No Longer a Racial Democracy: Critical Whiteness in Latin America and the Caribbean

submitted by admin on 05/02/21 1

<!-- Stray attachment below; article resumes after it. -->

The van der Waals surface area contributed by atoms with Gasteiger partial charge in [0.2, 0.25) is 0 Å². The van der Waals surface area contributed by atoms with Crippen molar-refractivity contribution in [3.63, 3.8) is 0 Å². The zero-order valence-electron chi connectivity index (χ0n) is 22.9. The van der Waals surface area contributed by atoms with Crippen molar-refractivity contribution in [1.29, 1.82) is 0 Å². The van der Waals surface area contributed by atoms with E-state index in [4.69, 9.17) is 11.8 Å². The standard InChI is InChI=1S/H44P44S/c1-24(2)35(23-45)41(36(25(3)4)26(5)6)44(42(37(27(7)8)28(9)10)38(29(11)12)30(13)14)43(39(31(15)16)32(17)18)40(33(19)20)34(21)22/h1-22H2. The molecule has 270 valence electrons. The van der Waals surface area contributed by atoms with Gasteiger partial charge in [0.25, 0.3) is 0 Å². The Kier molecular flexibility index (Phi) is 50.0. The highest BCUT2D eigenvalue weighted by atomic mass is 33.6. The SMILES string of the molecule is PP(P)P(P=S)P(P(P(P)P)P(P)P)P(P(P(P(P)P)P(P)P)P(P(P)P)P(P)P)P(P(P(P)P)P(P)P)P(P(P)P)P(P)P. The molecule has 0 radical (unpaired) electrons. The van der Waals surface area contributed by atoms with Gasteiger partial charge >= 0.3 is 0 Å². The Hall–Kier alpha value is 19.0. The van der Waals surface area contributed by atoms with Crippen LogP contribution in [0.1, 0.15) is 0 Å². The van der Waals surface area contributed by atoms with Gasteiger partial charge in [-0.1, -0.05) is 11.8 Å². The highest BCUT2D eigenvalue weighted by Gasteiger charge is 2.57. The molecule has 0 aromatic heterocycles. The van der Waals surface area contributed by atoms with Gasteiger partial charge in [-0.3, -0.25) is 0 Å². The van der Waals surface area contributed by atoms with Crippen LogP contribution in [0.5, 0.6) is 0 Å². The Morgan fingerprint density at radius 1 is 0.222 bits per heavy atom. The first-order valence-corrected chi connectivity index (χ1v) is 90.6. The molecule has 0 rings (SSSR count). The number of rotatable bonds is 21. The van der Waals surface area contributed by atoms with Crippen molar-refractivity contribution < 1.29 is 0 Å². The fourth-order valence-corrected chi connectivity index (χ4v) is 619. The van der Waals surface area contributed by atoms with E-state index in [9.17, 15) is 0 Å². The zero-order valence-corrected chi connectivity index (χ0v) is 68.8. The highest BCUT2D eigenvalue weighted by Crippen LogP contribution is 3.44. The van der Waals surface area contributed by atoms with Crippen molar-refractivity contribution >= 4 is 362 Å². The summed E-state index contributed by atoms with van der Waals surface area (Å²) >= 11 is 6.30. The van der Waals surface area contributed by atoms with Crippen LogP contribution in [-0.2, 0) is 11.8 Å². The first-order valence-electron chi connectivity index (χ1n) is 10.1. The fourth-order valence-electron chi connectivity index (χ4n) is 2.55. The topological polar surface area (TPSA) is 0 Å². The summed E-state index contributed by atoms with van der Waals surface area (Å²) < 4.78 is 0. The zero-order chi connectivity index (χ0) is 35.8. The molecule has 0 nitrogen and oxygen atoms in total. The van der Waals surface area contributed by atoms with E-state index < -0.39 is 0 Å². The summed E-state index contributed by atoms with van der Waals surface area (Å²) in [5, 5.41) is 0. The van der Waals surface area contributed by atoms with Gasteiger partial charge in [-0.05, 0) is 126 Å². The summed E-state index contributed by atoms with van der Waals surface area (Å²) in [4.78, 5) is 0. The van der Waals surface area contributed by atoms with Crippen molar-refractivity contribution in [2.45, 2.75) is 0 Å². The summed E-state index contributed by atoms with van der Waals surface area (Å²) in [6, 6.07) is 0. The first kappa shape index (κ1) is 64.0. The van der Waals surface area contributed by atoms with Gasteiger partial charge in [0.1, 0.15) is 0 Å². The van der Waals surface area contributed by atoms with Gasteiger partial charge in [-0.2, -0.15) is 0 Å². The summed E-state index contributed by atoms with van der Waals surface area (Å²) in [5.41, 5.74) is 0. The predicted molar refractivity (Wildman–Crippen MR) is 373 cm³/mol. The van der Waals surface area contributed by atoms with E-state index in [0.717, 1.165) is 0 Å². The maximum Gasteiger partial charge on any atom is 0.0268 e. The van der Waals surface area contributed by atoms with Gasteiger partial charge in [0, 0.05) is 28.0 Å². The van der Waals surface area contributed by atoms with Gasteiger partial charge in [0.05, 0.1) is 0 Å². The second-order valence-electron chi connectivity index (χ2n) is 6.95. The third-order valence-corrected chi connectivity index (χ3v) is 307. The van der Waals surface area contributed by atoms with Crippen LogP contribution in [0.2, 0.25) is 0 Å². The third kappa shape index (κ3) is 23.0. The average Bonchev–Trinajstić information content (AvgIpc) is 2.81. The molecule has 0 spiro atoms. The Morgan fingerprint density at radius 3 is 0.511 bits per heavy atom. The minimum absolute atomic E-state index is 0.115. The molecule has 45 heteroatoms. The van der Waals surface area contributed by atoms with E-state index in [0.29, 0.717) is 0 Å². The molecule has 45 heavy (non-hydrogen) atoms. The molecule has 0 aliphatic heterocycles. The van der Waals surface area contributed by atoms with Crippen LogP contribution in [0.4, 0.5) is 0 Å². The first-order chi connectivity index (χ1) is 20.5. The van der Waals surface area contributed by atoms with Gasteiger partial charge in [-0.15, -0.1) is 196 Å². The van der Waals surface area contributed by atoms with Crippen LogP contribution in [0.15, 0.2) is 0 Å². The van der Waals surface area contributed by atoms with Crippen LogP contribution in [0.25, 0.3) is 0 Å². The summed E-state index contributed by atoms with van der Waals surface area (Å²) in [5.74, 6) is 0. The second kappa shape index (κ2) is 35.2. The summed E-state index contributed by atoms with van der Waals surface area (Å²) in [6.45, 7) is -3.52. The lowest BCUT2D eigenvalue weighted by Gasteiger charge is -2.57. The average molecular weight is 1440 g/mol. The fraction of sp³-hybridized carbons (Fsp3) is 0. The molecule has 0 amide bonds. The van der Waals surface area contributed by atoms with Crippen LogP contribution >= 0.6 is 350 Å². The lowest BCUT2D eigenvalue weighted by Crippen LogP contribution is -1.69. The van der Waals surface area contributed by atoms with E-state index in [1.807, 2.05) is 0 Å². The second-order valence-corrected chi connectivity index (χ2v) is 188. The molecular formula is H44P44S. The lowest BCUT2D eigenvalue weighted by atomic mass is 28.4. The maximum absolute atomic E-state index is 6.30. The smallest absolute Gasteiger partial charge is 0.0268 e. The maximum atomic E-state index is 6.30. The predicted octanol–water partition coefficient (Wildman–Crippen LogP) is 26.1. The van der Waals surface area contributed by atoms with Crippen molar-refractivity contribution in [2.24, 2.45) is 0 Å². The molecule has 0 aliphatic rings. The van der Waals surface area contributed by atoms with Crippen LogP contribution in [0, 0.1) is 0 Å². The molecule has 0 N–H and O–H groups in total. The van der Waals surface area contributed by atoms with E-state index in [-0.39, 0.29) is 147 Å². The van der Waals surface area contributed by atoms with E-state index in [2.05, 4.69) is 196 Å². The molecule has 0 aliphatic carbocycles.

AfroLatinx Voices Series Black activists and academics across the disciplines have long known Latin America and the Caribbean to be far from a racial paradise. However, the region continues to hold a global perception as a racial democracy, on the basis of national narratives of a congenial race mixture that makes "race" itself appear to be an obsolete category for critique. Reinforced by revisionist histories manifested by the state, popular culture, and everyday discourse, whiteness in Latin America and the Caribbean is characterized in these narratives as more benevolent than its North American iterations. This cultural and biological mixture between people of European, Africans, and Native descent is often described as mutually constructive, benign, and even loving, allowing for the continued dismissal of whiteness as a structure and lived experience circumscribed by a complex system of privileges rigged against Indigenous and Afrodescendant peoples in the region. In the fourth and final event of the AfroLatinx Voices series, we bring together three interdisciplinary Black studies scholars to discuss how their work contributes to the burgeoning field of critical whiteness in Latin America and the Caribbean. Erika Denise Edwards is an associate professor of Latin American History at the University of North Carolina. She is the author of the recent book "Hiding in Plain Sight: Black Women, the Law, and the Making of a White Argentine Republic." Isar Godreau is a researcher at the Institute for Interdisciplinary Research at the University of Puerto Rico at Cayey. She is the author of "Arrancando mitos de raíz: guía para la enseñanza antirracista de la herencia africana en Puerto Rico" and "Scripts of Blackness: Race, Cultural Nationalism and US Colonialism in Puerto Rico." Patricia de Santana Pinho is a Brazilian social scientist and associate professor in the Department of Latin American and Latino Studies at UC Santa Cruz. She is the author of “Mama Africa: Reinventing Blackness in Bahia” and "Mapping Diaspora: African American Roots Tourism in Brazil." Moderator: John Mundell is a Ph.D. candidate in African American & African Diaspora Studies at UC Berkeley and co-founder of the Blackness in Latin America Working Group. His research analyzes racial democracy, race, sexuality, and popular culture in Brazil and the Atlantic world. Presented by the Blackness in Latin America and the Caribbean Working Group, and cosponsored by the Center for Latin American Studies, the Departments of African American Studies, Gender & Women's Studies, English, Comparative Literature, Ethnic Studies, and Spanish & Portuguese, as well as Professor Nadia Ellis and the Doreen B. Townsend Center for the Humanities.

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